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PROCEEDINGS OF THE EIGHTH INTERNATIONAL CONFERENCE ON COMPUTATIONAL STRUCTURES TECHNOLOGY
Edited by: B.H.V. Topping, G. Montero and R. Montenegro
Improved Group-Theoretical Method for Eigenvalue Problems of Special Symmetric Structures Using Graph Theory
A. Kaveh and M. Nikbakht
Department of Civil Engineering, Iran University of Science and Technology, Tehran, Iran
A. Kaveh, M. Nikbakht, "Improved Group-Theoretical Method for Eigenvalue Problems of Special Symmetric Structures Using Graph Theory", in B.H.V. Topping, G. Montero, R. Montenegro, (Editors), "Proceedings of the Eighth International Conference on Computational Structures Technology", Civil-Comp Press, Stirlingshire, UK, Paper 288, 2006. doi:10.4203/ccp.83.288
Keywords: decomposition, symmetry, eigenvalues, group theory, representation theory, stiffness graph, mass graph, Laplacian matrix, natural frequency.
Group-theoretical methods for decomposition of eigenvalue problems of skeletal structures with symmetry employ the symmetry group of the structures and block-diagonalize their matrices. Such techniques have been well established by Zingoni [1,2,3] and Healy and Treacy  among some others. In these methods, n x n matrices associated with a system having n degrees of freedom are changed into similar block factored matrices under similarity transformation which is found using the representation theory of symmetry groups. Therefore, at the end of the procedure, the output is a number of matrices of smaller dimensions. However, it should be noted that such submatrices are associated with physical subsystems and knowing them can help us in some aspects. In some special cases, such decompositions can further be continued. This particularly happens when submatrices resulted from the decomposition process, correspond to substructures with new symmetrical properties which are not among the properties of the original structure. Thus, a group-theoretical method is not able to recognize such additional symmetry from the original problem. In this paper, a combinatorial approach based on group-theoretical methods of decomposition of generalized eigenvalue problems for symmetrical systems is presented in order to investigate the possibility of further decomposition of the problems decoupled by group theory. The graph theory is used in order to produce a physical interpretation for the results of block diagonalization arising from the group theory. This algorithm identifies the cases where the structure has the potential of being further decomposed, and also finds the symmetry group, and subsequently the transformation which can further decompose the system. It is also possible to find out when the block-diagonalization is complete and no further decomposition is possible.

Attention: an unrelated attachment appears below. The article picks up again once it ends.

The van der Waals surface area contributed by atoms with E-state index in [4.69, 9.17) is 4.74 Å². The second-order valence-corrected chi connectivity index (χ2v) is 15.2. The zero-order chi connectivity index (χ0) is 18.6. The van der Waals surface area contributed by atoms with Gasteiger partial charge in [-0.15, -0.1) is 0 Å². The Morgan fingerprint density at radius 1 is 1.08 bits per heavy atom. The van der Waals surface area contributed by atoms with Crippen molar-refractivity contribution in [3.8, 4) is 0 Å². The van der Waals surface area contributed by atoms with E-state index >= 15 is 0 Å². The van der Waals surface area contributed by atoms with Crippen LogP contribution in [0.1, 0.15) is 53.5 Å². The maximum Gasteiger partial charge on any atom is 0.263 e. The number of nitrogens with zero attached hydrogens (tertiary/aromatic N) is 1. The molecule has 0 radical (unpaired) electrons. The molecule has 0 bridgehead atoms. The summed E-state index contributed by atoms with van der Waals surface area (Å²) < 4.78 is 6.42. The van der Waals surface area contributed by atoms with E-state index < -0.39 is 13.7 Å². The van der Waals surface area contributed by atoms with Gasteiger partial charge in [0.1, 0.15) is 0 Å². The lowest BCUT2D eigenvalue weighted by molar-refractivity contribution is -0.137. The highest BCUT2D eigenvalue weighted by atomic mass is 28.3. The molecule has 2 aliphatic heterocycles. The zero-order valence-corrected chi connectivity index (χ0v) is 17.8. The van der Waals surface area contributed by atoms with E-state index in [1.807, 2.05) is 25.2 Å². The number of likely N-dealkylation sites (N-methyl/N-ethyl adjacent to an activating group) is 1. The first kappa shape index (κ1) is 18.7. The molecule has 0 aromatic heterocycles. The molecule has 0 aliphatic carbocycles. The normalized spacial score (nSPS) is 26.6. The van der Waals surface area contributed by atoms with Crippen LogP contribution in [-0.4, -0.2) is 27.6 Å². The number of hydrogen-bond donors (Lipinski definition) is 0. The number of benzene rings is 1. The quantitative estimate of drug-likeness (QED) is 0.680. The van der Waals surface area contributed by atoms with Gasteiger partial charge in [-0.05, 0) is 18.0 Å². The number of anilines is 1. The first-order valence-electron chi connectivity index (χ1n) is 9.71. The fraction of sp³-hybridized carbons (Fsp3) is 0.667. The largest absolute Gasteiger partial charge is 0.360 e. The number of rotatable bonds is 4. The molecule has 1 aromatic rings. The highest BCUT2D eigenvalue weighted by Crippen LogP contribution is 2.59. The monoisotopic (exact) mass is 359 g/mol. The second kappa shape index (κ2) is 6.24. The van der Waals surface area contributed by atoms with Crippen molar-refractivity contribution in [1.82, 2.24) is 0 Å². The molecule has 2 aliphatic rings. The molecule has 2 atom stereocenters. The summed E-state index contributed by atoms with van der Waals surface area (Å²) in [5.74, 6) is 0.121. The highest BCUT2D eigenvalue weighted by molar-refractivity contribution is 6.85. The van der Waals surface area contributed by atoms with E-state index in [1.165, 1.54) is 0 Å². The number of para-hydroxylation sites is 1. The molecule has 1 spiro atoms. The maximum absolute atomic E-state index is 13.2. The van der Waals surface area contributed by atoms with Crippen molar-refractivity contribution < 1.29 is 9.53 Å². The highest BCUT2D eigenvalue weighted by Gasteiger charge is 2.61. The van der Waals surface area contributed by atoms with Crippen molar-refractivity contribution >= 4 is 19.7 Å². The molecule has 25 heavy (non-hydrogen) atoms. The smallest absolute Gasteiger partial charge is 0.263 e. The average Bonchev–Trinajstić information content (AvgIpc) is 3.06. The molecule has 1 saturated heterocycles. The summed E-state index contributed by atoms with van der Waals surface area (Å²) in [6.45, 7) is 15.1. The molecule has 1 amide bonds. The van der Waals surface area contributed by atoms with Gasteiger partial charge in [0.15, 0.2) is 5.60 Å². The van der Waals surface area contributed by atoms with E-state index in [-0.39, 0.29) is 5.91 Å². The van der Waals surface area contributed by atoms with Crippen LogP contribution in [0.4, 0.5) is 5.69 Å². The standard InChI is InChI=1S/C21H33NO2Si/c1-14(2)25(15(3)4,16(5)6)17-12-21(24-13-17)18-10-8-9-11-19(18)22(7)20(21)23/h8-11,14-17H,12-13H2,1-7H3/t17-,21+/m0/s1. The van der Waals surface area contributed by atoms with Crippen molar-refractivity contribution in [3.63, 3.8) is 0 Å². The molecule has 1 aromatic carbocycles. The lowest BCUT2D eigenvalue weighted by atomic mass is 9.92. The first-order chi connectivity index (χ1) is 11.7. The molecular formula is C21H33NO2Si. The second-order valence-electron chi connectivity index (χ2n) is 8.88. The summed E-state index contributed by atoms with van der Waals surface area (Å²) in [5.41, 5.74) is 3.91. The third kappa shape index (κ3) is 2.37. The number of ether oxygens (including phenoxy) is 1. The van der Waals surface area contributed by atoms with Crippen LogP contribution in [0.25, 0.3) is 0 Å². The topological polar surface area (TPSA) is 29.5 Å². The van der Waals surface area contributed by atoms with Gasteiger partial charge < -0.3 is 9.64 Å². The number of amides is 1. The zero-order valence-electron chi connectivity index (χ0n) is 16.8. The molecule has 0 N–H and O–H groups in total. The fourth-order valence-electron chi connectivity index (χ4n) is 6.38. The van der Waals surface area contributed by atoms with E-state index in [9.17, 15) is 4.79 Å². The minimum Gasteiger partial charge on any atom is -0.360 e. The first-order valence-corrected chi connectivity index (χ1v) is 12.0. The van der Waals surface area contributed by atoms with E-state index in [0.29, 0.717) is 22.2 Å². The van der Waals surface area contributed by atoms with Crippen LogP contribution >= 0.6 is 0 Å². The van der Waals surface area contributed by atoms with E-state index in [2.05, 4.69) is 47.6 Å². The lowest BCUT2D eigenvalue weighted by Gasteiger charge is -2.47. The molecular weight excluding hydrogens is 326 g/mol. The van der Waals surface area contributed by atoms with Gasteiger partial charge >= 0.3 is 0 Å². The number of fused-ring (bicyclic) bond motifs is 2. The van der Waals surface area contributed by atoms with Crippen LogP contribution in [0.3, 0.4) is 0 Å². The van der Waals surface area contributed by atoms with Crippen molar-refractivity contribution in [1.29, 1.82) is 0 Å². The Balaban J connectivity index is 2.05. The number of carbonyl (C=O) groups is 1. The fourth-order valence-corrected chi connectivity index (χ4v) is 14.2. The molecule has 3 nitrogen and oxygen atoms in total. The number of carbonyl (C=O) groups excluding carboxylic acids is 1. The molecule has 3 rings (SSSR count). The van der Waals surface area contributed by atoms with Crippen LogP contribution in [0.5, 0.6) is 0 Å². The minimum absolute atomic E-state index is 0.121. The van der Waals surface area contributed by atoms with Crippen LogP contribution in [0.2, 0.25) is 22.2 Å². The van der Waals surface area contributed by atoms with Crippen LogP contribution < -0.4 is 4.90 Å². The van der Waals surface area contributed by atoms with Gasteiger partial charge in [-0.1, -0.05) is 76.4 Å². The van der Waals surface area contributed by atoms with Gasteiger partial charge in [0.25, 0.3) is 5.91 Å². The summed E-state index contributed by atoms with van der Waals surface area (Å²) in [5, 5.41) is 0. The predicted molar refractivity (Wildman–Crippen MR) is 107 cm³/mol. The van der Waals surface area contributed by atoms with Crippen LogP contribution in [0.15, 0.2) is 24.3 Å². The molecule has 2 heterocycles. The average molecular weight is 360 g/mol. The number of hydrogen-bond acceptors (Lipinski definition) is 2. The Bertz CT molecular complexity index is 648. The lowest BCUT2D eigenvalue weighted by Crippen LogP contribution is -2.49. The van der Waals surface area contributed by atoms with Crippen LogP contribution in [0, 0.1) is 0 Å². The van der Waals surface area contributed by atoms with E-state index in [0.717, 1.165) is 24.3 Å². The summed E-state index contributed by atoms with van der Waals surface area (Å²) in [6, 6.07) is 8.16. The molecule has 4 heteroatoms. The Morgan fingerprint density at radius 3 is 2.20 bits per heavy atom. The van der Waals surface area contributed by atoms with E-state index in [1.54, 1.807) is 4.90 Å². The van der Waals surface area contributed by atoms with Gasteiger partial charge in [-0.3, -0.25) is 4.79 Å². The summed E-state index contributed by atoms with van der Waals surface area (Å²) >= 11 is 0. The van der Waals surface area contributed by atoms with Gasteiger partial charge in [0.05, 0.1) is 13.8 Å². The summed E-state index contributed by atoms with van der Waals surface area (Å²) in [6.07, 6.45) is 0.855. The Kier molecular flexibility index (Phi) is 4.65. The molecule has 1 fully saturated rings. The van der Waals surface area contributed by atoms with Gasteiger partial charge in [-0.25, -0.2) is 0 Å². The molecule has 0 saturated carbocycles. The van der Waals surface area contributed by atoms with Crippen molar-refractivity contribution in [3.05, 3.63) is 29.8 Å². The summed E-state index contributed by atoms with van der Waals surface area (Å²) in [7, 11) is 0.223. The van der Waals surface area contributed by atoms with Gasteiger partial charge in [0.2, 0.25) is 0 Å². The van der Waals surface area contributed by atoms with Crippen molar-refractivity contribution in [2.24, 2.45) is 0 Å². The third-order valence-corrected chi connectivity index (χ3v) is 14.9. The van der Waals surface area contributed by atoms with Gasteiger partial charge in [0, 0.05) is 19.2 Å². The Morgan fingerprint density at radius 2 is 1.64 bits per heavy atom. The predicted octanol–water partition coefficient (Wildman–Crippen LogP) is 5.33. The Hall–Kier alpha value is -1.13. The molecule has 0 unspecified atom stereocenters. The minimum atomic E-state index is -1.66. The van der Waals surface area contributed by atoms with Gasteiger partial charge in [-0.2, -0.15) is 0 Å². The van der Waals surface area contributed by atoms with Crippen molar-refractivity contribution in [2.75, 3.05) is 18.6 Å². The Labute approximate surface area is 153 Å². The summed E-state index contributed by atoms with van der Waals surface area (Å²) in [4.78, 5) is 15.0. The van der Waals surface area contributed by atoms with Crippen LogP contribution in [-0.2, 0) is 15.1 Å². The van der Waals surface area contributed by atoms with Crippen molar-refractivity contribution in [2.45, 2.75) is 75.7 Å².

For this purpose, associated with an arbitrary structure, some graphs are introduced and these graphs are decomposed based on what has been presented before, for decomposition of a symmetric graph by the means of conventional group-theoretical methods . Then, the resulting subgraphs are explored in order to find new symmetrical properties. If such properties which can introduce a symmetry group are found in any of the subsystems, then the properties of that symmetry group and its representation can be implemented to form a transformation matrix by which further decomposition of the associated submatrices is possible.
The focus of this paper is on dynamic analysis of rigid frames, in which the mass and stiffness matrices are involved. Therefore, corresponding to each frame, two graphs are introduced: the mass graph and the stiffness graph. Formation of such graphs has been introduced in detail, in reference , and here the group-theoretical method is used to decompose them as mentioned above.
Though the method is only applicable to special symmetric systems, such as problems in which the decomposed subproblems exhibit new symmetrical properties, the technique is very efficient and inexpensive using a computer, and if the method is found appropriate for a given problem, it results in considerable saving in computational time and effort. On the other hand, this method creates a physical sense for group-theoretical methods of symmetry analysis and the resulted outputs, which can be very helpful in improving the conventional methods and analyzing the results. Although the focus of this paper is restricted to dynamic analysis of rigid frames, the method is general and is applicable to other types of structures. The application of the present method can easily be extended to stability analysis.
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